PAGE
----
OPINION: This article may contain commentary which reflects the author's opinion.
The Republican primary race for Pennsylvania’s open U.S. Senate seat is officially headed for a recount.
During a news conference on Wednesday, Acting Secretary of the Commonwealth Leigh Chapman announced the state will conduct a recount of the GOP primary race.
Dr. Mehmet Oz, who has been endorsed by Donald Trump, maintains a razor-thin margin of fewer than 1,000 votes over former hedge fund CEO David McCormick.
BREAKING: PA Sec of State announces a recount in GOP Senate Primary. Counties can begin the recount as early as Friday and no later than June 1.
Current vote totals:
419,365 – Oz
418,463 – McCormick
902 vote difference
— Dasha Burns (@DashaBurns) May 25, 2022
— Liz Kilmer (@LizKilmerWPXI) May 25, 2022
BREAKING: @PAStateDept ordered a recount of the Republican Senate Race – with 902 votes separating the top two candidates Mehmet Oz and David McCormick. 65/67 counted have reported the number of undated ballots that can be included including 860 Republican ballots. @CBSPhilly 1/2
— Alicia Roberts (@ARobertsCBS) May 25, 2022
“The race is close enough to trigger Pennsylvania’s automatic recount law, with the separation between the candidates inside the law’s 0.5% margin. The Associated Press will not declare a winner in the race until the recount is complete. That could take until June 8,” the Associated Press reported.
“The winner will face Democratic Lt. Gov. John Fetterman in November’s midterm elections in what Democrats see as their best opportunity to pick up a seat in the closely divided Senate. The incumbent, Republican Sen. Pat Toomey, is retiring after serving two terms,” the report added.
The race is to fill the seat of GOP Sen. Pat Toomey, who is retiring after two terms in the Senate.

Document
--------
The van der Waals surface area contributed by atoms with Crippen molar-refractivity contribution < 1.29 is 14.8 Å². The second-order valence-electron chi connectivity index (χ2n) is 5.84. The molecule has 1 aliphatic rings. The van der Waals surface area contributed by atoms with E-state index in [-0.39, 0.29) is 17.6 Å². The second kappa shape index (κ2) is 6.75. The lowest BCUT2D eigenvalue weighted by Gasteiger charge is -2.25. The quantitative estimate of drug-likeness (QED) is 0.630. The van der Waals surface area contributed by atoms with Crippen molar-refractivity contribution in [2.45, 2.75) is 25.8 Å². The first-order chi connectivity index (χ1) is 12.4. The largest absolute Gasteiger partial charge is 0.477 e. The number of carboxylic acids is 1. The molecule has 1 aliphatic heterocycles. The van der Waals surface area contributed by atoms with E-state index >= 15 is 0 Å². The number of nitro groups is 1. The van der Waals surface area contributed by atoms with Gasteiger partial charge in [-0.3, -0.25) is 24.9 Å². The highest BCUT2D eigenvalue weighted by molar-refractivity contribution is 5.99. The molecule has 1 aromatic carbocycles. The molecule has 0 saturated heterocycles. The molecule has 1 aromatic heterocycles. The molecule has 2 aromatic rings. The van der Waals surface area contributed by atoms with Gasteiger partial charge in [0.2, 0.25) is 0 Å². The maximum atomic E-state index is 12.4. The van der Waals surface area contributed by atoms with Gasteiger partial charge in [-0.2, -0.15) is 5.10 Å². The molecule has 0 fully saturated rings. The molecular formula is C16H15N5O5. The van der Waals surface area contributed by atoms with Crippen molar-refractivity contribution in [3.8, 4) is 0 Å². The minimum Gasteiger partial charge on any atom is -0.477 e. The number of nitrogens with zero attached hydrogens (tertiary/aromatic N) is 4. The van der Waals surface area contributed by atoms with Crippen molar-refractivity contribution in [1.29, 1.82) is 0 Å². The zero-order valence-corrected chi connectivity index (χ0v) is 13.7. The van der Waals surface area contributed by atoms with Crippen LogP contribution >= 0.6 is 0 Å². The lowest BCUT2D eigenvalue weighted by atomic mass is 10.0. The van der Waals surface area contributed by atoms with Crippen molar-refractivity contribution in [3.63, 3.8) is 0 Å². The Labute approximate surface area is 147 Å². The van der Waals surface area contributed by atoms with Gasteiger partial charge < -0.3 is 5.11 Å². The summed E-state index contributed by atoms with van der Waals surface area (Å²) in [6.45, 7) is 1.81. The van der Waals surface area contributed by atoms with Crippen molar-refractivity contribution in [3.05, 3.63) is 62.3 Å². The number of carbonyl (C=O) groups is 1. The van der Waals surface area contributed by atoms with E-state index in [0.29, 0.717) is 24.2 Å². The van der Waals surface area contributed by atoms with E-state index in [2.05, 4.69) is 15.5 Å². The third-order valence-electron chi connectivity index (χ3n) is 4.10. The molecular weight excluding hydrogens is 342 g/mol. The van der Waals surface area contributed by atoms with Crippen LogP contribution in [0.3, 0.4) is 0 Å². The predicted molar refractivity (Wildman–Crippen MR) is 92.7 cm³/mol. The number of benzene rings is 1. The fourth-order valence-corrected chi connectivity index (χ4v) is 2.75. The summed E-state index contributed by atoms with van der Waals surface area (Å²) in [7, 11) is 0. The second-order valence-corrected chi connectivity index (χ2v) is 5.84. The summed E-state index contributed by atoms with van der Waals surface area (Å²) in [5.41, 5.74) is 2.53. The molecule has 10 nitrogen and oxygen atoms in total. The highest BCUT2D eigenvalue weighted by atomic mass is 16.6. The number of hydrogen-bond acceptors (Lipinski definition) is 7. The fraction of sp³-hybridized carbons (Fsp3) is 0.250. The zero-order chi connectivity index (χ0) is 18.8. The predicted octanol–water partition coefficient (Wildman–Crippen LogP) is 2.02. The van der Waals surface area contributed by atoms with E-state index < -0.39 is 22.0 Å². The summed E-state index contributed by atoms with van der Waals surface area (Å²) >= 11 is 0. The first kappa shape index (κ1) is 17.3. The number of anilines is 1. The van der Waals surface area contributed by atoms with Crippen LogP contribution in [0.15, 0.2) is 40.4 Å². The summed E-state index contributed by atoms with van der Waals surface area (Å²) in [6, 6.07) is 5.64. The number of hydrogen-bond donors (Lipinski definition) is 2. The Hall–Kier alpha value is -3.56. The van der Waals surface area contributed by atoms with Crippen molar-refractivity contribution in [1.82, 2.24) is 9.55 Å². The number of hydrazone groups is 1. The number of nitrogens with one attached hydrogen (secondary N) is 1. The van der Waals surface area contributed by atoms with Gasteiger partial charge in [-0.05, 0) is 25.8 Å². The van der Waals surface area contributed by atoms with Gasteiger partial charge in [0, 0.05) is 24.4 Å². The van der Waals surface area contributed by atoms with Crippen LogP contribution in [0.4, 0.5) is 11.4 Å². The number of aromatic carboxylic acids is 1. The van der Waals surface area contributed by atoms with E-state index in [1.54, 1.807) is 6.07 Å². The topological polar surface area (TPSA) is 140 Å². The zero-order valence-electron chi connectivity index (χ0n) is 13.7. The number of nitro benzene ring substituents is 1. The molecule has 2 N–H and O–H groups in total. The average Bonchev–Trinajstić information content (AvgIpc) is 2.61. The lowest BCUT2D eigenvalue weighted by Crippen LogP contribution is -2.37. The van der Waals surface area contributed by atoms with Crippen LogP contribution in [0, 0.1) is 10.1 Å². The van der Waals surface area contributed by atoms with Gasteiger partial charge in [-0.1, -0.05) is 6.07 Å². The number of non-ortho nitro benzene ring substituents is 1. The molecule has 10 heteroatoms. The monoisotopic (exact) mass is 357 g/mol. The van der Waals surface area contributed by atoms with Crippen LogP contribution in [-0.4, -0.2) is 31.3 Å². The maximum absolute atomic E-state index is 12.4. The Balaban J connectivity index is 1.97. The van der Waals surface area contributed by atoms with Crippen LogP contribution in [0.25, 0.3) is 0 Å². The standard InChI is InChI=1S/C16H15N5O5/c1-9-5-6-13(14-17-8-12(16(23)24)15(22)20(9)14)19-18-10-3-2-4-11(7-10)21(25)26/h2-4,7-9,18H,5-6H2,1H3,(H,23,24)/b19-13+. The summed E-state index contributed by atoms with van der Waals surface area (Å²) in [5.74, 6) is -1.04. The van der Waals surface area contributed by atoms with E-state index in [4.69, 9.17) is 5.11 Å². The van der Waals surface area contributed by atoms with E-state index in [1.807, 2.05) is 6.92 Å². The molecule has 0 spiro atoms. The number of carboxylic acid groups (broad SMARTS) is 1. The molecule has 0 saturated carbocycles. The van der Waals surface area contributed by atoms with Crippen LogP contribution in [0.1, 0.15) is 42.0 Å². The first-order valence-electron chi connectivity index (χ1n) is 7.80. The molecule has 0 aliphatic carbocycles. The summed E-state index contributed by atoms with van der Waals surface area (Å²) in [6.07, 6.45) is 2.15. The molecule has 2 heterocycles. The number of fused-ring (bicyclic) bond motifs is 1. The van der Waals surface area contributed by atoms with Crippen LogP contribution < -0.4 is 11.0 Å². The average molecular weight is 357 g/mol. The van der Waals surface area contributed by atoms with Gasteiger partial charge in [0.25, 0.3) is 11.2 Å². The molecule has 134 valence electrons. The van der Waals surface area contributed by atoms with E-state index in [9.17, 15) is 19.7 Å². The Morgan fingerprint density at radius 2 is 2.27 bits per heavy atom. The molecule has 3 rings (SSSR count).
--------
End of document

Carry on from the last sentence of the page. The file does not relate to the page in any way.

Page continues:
Earlier this week, former hedge fund manager David McCormick filed a lawsuit over mail-in ballots.
“U.S. Senate candidate David McCormick has filed a lawsuit in a Pennsylvania court to compel the counting of Republican mail-in ballots submitted without a handwritten date on the outside envelope in a bid to close the gap with primary opponent Dr. Mehmet Oz, who has been endorsed by former President Donald Trump,” the Washington Examiner reported.
“The lawsuit, filed late Monday in the Commonwealth Court of Pennsylvania, asks the state to force all 67 counties’ boards of elections to count Republican mail-in ballots received on time but without a handwritten date on the outside envelope, as mandated by the statute. McCormick campaign lawyers are basing their case on a fresh decision by a federal appellate court that ruled such ballots should be counted in a dispute over a Pennsylvania election in 2021,” the Examiner continued.
“Both the Pennsylvania Supreme Court and the United States Court of Appeals for the Third Circuit have held that mail-in ballots should not be disqualified simply because the voters failed to handwrite a date on the exterior mailing envelope of their ballots,” McCormick campaign Chief Legal Counsel Chuck Cooper said.
“Because all ballots are time-stamped by the County Boards of Elections on receipt, a voter’s handwritten date is meaningless,” he added. “All timely ballots of qualified Republican voters should be counted.”
McCormick’s campaign argues the lawsuit presents a minimal risk because the goal is to ensure all Republica ballots are counted.
“Every Republican primary vote should be counted, including the votes of Pennsylvania’s active-duty military members who risk their lives to defend our constitutional right to vote. When every Republican vote is counted, Dave looks forward to uniting the party and defeating socialist John Fetterman in the fall,” said McCormick campaign spokeswoman Jess Szymanski.
The Oz campaign dismissed McCormick’s lawsuit, saying mail-in ballots would not change the outcome of the election.
“David McCormick has been a formidable opponent, but it is becoming obvious that he is likely going to come up short to Dr. Mehmet Oz. Unfortunately, the McCormick legal team is following the Democrats’ playbook, a tactic that could have long-term harmful consequences for elections in the Commonwealth of Pennsylvania,” Oz campaign manager Casey Contres said.
Reports last Tuesday also alleged an election “glitch” caused an issue for thousands of mail-in ballots in Pennsylvania.
“An error by a company that prints ballots for several Pennsylvania counties made thousands of mail-in ballots unreadable Tuesday as voters were deciding hotly contested primaries for governor and U.S. Senate in one of the nation’s most important battleground states,” PBS reported.